Monday, September 29, 2014

Day out with friends

This post is part of a log of phone conversations between me and my mother who has dementia. We are reminiscing and catching up. Mom is 90 and moved from the family farmhouse to a sort of assisted living apartment in upstate New York. I live in Florida. We have not had much contact for several years until I started calling her every few days, in August. My goal is to reconnect with her, be someone who will listen to her and share memories. These posts include parts of our conversations I feel important to write about such as events and things she wants to discuss from her life, her family and growing old. She so enjoys our phone calls. Her memory comes and goes. It seems like she has more alert days since I started calling, but that may be my wishful thinking. I am learning a lot about her status in life and how it's changed over the years from being the strong maternal figure to an elderly person who at times feels forgotten as well as forgetful.

Mom had a good day on Sunday. She walked Marley, her dog, went to church, had lunch at a friend's house, came home for a bit, then went out again to another  friend's home for a late afternoon/evening visit. At least I think that all happened. I called her after 5 p.m. and she was waiting for a ride. She told me to call back around n9, so I did.

At 9 she was bubbling over and anxious to talk. I was thinking she'd be ready for bed, but no, she wanted to talk, So we did. The cooler fall weather is making her more anxious about spending another winter in Portville. She'd rather be in the south where it's warmer and she could avoid icy sidewalks. My sister lives in South Carolina and a brother is in West Palm Beach. She stayed at both homes a couple of years ago, but got herself in trouble with some remarks she made. Now, she says, she isn't welcome back. She has two arguments about the issue. She says it has to do with the dementia. She says she doesn't remember saying what she was later told she said. I know, this is hard to follow. This is something she talks about repeatedly. Some days she is desperate to undo the harm so she can enjoy a warm winter. Other days, she is resolved to endure another cold and snowy season.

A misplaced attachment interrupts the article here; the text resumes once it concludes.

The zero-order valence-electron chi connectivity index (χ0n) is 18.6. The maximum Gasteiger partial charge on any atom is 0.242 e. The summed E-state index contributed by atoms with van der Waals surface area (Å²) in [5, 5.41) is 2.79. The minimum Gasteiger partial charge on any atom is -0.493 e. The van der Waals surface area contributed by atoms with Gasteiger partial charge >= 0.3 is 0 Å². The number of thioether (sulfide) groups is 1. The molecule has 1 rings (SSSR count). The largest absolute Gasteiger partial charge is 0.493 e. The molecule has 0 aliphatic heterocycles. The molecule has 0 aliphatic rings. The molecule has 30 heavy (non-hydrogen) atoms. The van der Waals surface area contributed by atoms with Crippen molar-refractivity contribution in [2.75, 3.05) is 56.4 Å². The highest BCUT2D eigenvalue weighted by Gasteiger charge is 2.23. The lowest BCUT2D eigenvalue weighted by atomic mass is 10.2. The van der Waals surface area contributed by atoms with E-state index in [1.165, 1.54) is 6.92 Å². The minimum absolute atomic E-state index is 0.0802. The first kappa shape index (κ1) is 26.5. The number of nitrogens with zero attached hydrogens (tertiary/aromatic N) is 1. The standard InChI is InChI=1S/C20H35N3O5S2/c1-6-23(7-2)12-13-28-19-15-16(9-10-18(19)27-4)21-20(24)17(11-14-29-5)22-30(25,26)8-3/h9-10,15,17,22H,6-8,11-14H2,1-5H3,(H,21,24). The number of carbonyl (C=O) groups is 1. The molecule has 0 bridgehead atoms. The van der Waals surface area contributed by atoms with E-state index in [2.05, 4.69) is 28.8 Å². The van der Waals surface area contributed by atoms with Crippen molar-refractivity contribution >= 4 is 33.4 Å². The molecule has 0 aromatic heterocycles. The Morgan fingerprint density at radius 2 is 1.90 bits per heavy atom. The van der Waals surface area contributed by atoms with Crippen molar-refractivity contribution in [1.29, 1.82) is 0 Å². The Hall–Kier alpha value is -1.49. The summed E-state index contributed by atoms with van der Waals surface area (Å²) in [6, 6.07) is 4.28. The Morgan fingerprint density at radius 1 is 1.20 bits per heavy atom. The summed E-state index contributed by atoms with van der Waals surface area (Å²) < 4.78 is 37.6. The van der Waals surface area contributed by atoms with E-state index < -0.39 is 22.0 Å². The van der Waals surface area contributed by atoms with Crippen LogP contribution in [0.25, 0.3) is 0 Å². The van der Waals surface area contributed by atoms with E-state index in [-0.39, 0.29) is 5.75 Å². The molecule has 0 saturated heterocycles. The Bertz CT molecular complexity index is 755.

We were on the phone for an hour and much of the conversation was reruns earlier calls. I could tell she just wanted to talk, to have someone to talk to, even if it meant repeating things, until an interesting topic came up. She mused about the potted mum plant she has on her table. She wants to plant it outside, once the wine-colored blooms fade. She would plant it in the cemetery, but says no one would take care of it and she wouldn't ever get back to see it. Mom was superb at growing things outdoors, but not so good with indoor plants. "I don't know where this plant came from." mom says. I remind her she's had it since my sister Liz last visited, so I am sure it was a gift from Liz. "Oh yes, probably. She's always good at stuff like that."